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|Up with Chris Hayes 6/24/2012 -- What does Obamacare and the Arab Spring have in common?|
|Written by M. Farmer|
|Sunday, 24 June 2012 08:07|
Well, when they are subjects on the Wonk Prince's show, what they have in common is the lack of fundamental insight regarding the proper role of governments. Hayes started the show with guests like Michelle Goldberg, Sam Seder, and some OWS guy who just became a NY congressperson. The subject was the pending court decision regarding the Affordable Care Act that will be delivered soon. Being not only a Wonk Prince, but also a staunch Progressive, along with most of his guests, Hayes believes that shooting down the mandate and destroying Obamacare will harm people in need. Hayes praised the fact millions of poor people will be covered if Obamacare is maintained.
Caring for the poor is noble. All Americans should have compassion towards those in society who for one reason or another can't afford good healthcare, and most Americans have had compassion for a long time, thus, Americans have paid higher premiums to offset indigent care, paid for Medicaid and Medicare, donated to charity clinics, etc. Progressives, though, with their efforts at reform culminating in Obamacare, have believed that our system is not working, and they are right. Many Progressives believe that Obamacare does not go far enough, that we need single-payer, socialized healthcare. Where most defenders of Obamacare go wrong is in the premise from which they start, claiming we have had free market healthcare, and that it's failed. Yes, the present healthcare "system" is a mess, but the main reason it's a mess is because of years of government intervention. We haven't allowed healthcare services to develope in a free market environment -- there are tons of rules and regulations and very large coercive programs which create the healthcare "system". Just the fact a "system" has been created proves that a free market environment has not been in existence, otherwise, healthcare services would have adjusted over time to the myriad, diverse needs in different places all over America.
What has happend is that government interventions into healthcare have caused so many adverse consequences, like insurance monopolies in states because consumers can't buy insurance across state lines, that, now, government feels compelled to create many more rules and regulations to "fix" the previous problems caused by government intervention. Now, with a shortage of primary care physicians and the probability of poor people having coverage but no access to care, government will have to go beyond Obamacare to "fix" the consequences of all these interventions that are coming on line in the next few years. Not one person on Up spoke to this problem of government intervention -- Progressives can only imagine more government interventions when problems arise. If Obamacare continues unabated, the confusion created by all the new rules and regulations will destroy healthcare in America, and it will become a chaotic system with so many holes in that those who really care about the plight of the poor will be horrified at the results and the stories of abuse and neglect within the system. I can predict this because I worked in healthcare for 15 years, and I've witnessed the consequences of government intervention, so it's not difficult to imagine what problems a monster intervention like ACA will cause.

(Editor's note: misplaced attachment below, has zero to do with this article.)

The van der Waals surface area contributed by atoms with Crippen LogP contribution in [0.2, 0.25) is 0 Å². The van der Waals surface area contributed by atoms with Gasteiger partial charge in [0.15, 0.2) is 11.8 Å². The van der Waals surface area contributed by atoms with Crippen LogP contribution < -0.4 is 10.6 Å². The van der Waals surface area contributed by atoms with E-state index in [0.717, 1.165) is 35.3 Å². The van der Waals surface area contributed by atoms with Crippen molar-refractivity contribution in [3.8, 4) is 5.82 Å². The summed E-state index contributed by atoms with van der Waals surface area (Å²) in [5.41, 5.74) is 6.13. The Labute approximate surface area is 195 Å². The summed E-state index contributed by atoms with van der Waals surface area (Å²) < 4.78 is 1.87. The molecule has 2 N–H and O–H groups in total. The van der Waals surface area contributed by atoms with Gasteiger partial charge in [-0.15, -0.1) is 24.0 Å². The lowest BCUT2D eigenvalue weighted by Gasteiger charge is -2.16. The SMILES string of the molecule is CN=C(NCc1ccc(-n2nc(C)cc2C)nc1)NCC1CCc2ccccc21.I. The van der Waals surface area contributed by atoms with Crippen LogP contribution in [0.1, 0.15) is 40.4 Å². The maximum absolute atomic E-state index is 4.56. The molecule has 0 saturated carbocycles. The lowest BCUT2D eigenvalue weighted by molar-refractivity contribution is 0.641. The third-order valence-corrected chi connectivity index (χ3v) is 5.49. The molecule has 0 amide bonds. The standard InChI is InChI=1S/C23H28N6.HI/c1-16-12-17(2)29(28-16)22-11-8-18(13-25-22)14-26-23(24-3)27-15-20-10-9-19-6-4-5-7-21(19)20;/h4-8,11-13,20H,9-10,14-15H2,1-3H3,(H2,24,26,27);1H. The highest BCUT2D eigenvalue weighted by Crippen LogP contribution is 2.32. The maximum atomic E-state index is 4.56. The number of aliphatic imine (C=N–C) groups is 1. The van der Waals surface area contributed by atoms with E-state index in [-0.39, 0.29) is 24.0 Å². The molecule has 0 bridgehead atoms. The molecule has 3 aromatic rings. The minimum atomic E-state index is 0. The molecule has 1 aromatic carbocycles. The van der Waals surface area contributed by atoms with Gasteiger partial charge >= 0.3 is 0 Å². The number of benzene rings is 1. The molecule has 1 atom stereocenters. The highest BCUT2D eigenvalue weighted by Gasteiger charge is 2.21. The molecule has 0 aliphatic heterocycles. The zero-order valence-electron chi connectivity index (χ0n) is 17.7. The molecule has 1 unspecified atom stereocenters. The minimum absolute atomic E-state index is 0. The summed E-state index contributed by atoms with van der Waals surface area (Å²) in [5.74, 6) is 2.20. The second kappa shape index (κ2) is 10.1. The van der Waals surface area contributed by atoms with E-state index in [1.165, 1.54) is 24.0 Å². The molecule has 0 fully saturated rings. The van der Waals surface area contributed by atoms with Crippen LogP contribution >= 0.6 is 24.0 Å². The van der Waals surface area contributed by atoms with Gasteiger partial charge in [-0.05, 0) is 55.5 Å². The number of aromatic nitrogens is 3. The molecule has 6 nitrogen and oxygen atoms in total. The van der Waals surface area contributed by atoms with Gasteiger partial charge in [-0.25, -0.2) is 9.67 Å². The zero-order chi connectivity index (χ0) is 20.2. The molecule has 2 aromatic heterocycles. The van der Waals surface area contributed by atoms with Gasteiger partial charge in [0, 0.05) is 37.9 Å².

So, the Up with Chris Hayes panel transitioned from Obamacare to Egypt and the pending confirmation or denial of the winner in the recent Presidential elections. It has come down to power in the hands of the military or the Muslim Brotherhood. A journalist from Cairo, Mona Eltahawy made the most sense. Lila Hilal was on and she also made a very good point that no one seemed to get. Mona said that the US has propped a brutal dictator for decades because it brought security, at least to the US way of thinking, and now a group of suppressed protesters are being criticized by the likes of Hilary Clinton because they aren't politically organized. The realists in International Relations will justify Mubarak as the only way to protect Israel, but if we trace the interventions back further, I'm sure we could establish a much better path than the one we established bribing a dictator and his military machine while contributing to the suppression and abuse of the Egyptian people.
Lila Hilal said that the liberal/secular protesters should draw up a constitution stating what kind of government Egypt wants. Hilal didn't say, but I assume she means a government with limits on power. This is the problem -- all sides, even the liberal/secularists, are talking about gaining political power and who will use that power in the best interest of the Egyptian people. All sides say they will use power best -- no one, however, is calling to limit government power.
As long as there is no constitution or no philosophical foundation for the revolution, then the Arab Spring is simply a war between factions for power and control. The revolutionaries who really want change should first of all develope a set of principles and a constitution for which they are fighting, then, the power and clarity of the ideas will fuel the Revolution, but, until they have some idea regarding what role they want government to play going forward, it's all obscurantism, and power held by the liberal/secular group, if not limited, will likely be just as dictatorial as what they presently experience -- just different friends and enemies.
FG_AUTHORS: M. Farmer
|Last Updated on Monday, 22 October 2012 15:53|